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Six quick and easy medication tips that you may not know about!

Medication tips

If you are taking medications to manage your diabetes, here are a few medication tips that you may not know about to help keep you on track with your regimen. Remember though, always talk with your healthcare team about any changes you’d like to make to your medication schedule – they can help you decide what’s best for you!

1. Do you understand your drug regimen?

If you are taking multiple medications every day, ask your doctor or pharmacist what your medications do, when you should take them, and how best to take them (for example: with or without food; morning or evening, etc.). Keep a written or computerized list so that you always have a current copy of your medication regimen; share the document with a family member or friend, in case of emergency.

2. Can you simplify your drug regimen?

Some medications are available in long-acting or extended-release formulations. The active ingredients in regular diabetes medications are usually released within 15 to 30 minutes of when they are taken; often, they are prescribed to be taken three or four times a day.  The active ingredients in extended-release medications are released over a much longer period of time and are usually taken only once or twice a day. Metformin, one of the most commonly used medications to treat diabetes, is available in a long-acting formulation (its trade name is Glumetza®); regular metformin is taken three times per day; however the long-acting formulation is taken only once per day.

3. Can you combine your drug regimen?

A number of commonly used medications to treat diabetes are available in combinations. Here are some examples of combination drugs that are available in Canada:

-      Avandamet®  (metformin plus rosiglitazone)

-      Janumet®  (metformin plus sitagliptin)

-      Jentadueto® (metformin plus linagliptin)

-      Avandaryl® (glimepiride plus rosiglitazone)


4. Do you have a medication routine?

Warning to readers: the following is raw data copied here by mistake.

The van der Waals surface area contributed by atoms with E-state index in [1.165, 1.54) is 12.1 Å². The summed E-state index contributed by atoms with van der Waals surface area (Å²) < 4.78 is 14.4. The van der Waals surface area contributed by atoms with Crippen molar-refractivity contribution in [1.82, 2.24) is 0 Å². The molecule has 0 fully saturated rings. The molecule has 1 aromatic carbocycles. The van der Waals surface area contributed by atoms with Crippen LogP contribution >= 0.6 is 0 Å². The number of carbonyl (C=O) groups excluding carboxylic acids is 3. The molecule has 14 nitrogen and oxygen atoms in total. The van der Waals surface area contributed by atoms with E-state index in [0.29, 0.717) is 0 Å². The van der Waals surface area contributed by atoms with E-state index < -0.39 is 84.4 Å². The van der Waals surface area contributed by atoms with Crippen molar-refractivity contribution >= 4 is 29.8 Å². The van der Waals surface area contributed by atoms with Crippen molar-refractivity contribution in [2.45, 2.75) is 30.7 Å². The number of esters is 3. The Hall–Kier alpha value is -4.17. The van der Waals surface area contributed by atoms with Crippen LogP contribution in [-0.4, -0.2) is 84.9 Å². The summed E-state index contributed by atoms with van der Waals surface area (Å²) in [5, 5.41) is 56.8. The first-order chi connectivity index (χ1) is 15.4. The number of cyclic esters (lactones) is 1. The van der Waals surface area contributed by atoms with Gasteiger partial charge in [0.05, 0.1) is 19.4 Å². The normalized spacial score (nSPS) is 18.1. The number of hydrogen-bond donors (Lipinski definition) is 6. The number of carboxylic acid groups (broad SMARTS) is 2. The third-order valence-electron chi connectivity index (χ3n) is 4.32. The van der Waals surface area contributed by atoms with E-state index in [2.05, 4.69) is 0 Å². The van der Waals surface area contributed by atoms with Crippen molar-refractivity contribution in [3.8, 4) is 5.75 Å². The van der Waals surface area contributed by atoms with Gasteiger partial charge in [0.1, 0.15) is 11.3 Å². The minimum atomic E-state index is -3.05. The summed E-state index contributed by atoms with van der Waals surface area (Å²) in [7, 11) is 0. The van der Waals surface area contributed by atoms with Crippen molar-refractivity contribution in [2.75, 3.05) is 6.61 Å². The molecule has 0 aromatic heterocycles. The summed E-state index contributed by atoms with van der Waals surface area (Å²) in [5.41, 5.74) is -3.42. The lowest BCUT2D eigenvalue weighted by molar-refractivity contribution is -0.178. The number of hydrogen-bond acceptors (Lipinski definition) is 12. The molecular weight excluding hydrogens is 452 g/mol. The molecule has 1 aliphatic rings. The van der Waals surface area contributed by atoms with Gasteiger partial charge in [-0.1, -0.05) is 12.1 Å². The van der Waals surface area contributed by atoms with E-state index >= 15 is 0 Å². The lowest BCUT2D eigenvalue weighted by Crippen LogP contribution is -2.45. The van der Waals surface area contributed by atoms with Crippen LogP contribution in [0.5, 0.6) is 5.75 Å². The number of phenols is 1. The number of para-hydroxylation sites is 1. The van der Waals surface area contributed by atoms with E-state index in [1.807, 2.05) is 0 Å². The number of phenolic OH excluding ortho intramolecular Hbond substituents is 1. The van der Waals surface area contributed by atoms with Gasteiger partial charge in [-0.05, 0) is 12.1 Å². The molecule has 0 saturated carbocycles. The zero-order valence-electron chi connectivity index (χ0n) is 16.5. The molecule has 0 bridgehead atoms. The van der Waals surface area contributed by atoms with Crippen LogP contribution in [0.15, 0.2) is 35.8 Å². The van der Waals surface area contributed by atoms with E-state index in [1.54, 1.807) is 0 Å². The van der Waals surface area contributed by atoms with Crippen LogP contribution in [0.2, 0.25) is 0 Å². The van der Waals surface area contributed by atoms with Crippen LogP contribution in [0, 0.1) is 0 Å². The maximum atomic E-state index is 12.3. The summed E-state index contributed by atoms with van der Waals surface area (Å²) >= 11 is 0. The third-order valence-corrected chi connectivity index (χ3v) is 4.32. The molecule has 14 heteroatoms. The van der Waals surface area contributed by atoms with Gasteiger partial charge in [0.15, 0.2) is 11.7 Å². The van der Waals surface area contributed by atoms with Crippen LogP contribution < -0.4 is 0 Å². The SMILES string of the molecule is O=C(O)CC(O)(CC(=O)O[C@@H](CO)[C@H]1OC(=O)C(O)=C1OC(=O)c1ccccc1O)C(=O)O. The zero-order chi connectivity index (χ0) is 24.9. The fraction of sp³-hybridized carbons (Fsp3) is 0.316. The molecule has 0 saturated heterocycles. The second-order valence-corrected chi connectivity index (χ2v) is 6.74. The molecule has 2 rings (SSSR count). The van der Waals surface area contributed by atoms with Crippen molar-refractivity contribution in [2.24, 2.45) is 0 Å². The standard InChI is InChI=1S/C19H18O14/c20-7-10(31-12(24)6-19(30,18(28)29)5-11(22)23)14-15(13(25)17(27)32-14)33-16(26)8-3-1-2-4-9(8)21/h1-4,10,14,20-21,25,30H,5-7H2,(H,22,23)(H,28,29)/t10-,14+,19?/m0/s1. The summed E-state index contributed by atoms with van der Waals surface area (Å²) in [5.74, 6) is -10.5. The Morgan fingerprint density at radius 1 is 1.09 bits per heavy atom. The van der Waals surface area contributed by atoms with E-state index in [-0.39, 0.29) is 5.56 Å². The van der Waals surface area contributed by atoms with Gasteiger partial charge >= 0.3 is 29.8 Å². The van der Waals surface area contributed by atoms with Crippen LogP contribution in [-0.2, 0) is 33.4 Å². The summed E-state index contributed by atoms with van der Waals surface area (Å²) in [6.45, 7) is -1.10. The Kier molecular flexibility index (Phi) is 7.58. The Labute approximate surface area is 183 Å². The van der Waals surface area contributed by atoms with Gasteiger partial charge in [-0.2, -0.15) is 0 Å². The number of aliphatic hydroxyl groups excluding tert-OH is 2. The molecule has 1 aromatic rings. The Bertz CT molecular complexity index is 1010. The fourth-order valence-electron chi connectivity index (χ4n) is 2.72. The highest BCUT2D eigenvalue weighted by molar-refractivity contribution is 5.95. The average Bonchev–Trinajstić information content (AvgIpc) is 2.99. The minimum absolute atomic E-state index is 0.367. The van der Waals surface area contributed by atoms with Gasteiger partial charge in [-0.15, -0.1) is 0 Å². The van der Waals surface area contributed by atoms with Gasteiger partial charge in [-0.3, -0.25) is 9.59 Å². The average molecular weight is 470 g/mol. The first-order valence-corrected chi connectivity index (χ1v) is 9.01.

Establish and stick to a routine, and find triggers to help you remember. For medications taken in the morning, leave them beside your toothbrush, or put them on the kitchen table so you’ll remember to take them before or after breakfast (for safety’s sake, be sure that you’re meds have child-proof lids). For medications taken in the evening, leave them by your bedside. You can also use your smartphone to set reminders. If you’re the forgetful type, print out this tool to make a chart with all your daily medications listed, and check off when you’ve taken them; then you’ll know whether – or not! – you’ve taken your meds.

5. Can you divide and conquer?

Use pill boxes or dosettes to split your meds into daily and time of day compartments (morning, afternoon, evening) to help you remember when to take your meds.  In fact, many pharmacies will package medications in ‘compliance’ or ‘convenience’ packs: all medications taken at a specific time of day are blister-packed together on a medication card. Talk to your pharmacist about making a personalized convenience pack for your meds.

6. Are you storing your medications safely?

Know which of your medications are susceptible to either cold or heat, and store them accordingly. For information about medication storage in the summer heat, click here. For information about drugs left in the freezing cold, click here.

About Diabetes Care

Diabetes Care Community is the author of articles on a wide range of diabetes topics. All of these articles are written to a high standard of quality. They are reviewed for accuracy with health care professionals and, wherever possible, will adhere to Diabetes Canada's 2018 Clinical Practice Guidelines. It is our wish that you find our articles helpful. We welcome your feedback and comments.

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